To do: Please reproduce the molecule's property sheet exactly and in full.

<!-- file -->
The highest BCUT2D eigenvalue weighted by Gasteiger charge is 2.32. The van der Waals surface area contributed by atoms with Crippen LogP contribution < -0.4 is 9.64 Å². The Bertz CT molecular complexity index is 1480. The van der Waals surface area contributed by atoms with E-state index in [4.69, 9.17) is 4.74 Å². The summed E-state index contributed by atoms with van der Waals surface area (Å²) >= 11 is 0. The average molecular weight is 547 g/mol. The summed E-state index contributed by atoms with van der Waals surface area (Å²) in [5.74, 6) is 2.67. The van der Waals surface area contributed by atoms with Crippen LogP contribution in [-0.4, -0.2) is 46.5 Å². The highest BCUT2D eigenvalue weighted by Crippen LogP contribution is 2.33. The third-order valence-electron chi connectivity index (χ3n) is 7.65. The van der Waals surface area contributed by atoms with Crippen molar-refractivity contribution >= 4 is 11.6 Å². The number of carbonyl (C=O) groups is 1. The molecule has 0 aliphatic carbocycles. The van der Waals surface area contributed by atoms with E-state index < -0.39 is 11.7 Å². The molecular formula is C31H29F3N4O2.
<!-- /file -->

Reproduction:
The highest BCUT2D eigenvalue weighted by Gasteiger charge is 2.32. The van der Waals surface area contributed by atoms with Crippen LogP contribution < -0.4 is 9.64 Å². The Bertz CT molecular complexity index is 1480. The van der Waals surface area contributed by atoms with E-state index in [4.69, 9.17) is 4.74 Å². The summed E-state index contributed by atoms with van der Waals surface area (Å²) >= 11 is 0. The average molecular weight is 547 g/mol. The summed E-state index contributed by atoms with van der Waals surface area (Å²) in [5.74, 6) is 2.67. The van der Waals surface area contributed by atoms with Crippen LogP contribution in [-0.4, -0.2) is 46.5 Å². The highest BCUT2D eigenvalue weighted by Crippen LogP contribution is 2.33. The third-order valence-electron chi connectivity index (χ3n) is 7.65. The van der Waals surface area contributed by atoms with Crippen molar-refractivity contribution >= 4 is 11.6 Å². The number of carbonyl (C=O) groups is 1. The molecule has 0 aliphatic carbocycles. The van der Waals surface area contributed by atoms with E-state index < -0.39 is 11.7 Å². The molecular formula is C31H29F3N4O2.